Treasure hunters are using Dead Sea ‘copper scroll’ map to find ancient Jewish loot worth $1BILLION – but it might already be stolen

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Treasure hunters are using Dead Sea 'copper scroll' map to find ancient Jewish loot worth $1BILLION – but it might already be stolen



ARCHAEOLOGISTS are continuing to race against grave robbers to find more ancient Dead Sea Scrolls and the treasure they could lead to.
The first lot of scrolls were found in 1947, with the mysterious Copper Scroll found in 1952, but recent developments have stirred excitement and hundreds of caves still need to be excavated.
Wikimedia Commons The is a replica of part of the ancient Copper Scroll that lists where treasure can be found
The Dead Sea Scrolls are ancient Jewish manuscripts that were found in the Qumran Caves in the dessert to the north of the Dead Sea.
The Copper Scroll is one of the most famous scrolls because it is the only metal scroll and it lists places were various items of gold and silver are hidden.
Archaeologists translating the scroll soon realised it was special because it contains directions to 64 locations where staggering quantities of treasure could be found.
Scholars believe that this scroll was placed in the cave at a different time to all the other parchment scrolls.
The Copper Scroll was found in a cave in the Qumran Settlement near the Dead Sea
Reuters People are still on the hunt for the treasure today
It is made of copper so thin that it could be rolled up but, due to corrosion, the scroll had to be cut into strips for preservation purposes and is now on display at the Jordan Museum.
Over 4,600 pieces of precious metal are listed on the scroll, which makes the total haul worth well over $1billion (£770million).
Getty – Contributor The Copper Scroll was found amongst a group of lots of other ancient parchments called the Dead Sea Scrolls
Can the Copper Scroll Treasure be found?
The Copper Scroll led to one of the biggest treasure hunts in history with numerous expeditions that have already attempted to find the treasure it describes.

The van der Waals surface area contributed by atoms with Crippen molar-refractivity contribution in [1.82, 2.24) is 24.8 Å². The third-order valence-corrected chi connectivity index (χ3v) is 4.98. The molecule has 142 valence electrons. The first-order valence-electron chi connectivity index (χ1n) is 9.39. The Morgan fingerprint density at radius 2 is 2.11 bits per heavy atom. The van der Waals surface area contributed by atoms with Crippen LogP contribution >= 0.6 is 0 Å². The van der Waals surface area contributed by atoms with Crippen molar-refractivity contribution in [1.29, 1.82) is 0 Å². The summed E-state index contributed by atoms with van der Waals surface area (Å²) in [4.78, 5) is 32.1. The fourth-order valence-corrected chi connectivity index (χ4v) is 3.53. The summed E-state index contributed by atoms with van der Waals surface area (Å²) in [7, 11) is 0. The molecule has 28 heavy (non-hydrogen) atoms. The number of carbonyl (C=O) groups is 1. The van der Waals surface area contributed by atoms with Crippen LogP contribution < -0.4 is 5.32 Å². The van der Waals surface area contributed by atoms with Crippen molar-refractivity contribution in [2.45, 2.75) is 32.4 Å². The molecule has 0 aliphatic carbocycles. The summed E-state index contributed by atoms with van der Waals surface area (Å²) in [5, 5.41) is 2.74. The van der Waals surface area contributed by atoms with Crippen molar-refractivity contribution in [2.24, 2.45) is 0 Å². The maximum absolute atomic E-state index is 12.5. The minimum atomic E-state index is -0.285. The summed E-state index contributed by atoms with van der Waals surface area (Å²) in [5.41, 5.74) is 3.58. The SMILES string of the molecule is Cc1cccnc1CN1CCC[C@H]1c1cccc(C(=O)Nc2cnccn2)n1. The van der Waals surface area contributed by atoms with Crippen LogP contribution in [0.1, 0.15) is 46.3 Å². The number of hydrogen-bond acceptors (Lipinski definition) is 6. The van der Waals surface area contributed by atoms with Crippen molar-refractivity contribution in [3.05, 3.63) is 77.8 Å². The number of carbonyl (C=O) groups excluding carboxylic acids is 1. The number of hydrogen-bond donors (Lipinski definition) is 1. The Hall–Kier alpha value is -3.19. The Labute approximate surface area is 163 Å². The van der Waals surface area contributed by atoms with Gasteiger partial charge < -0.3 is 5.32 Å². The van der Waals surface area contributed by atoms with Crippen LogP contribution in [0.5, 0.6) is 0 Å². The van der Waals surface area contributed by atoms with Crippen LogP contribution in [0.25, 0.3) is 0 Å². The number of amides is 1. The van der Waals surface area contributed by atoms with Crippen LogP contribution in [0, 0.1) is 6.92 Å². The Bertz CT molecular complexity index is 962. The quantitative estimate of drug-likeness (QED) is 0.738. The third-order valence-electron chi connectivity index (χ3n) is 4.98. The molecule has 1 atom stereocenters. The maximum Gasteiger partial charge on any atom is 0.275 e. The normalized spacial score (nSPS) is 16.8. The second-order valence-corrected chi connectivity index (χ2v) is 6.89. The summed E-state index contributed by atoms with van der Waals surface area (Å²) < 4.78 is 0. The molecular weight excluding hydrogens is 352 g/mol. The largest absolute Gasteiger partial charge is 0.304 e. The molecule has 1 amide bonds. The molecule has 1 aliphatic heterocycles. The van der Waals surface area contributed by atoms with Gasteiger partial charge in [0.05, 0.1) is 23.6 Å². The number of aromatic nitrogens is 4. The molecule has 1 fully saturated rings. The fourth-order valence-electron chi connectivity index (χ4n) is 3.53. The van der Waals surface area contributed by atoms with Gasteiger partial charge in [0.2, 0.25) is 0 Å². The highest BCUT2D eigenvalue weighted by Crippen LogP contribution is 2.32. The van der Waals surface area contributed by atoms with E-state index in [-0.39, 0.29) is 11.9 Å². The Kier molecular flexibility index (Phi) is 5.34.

However, the clues to were the treasure is are written in such obscure ways that any treasure hunter will have a hard time working it out.
For example, one column reads: “In the salt pit that is under the steps: forty-one talents of silver. In the cave of the old washer’s chamber, on the third terrace: sixty-five ingots of gold.”
As no real starting point is mentioned, it would also be impossible to follow all the directions accurately.
The copper scroll had to be cut up into pieces and put back together so it could be translated
Wikimedia Commons/Osama Shukir Muhammed Amin The real scroll is now displayed in pieces next to a new copper version
Scholars also think that some of the treasure could have been taken thousands of years ago by the Romans or other looters.
One extensive treasure hunt occurred in 1962 when archaeologist John Allegro excavated potential burial places that were listed on the scroll.
Unfortunately he came back empty handed but that didn’t stop other treasure seekers following his lead.
Due to the current political situation in the region were the scrolls were found, it’s very difficult to get permission to do any serious excavation work.
However, this could mean that the treasure is still out there somewhere, waiting to be found.
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Would you like to go on an ancient treasure hunt? Let us know in the comments…

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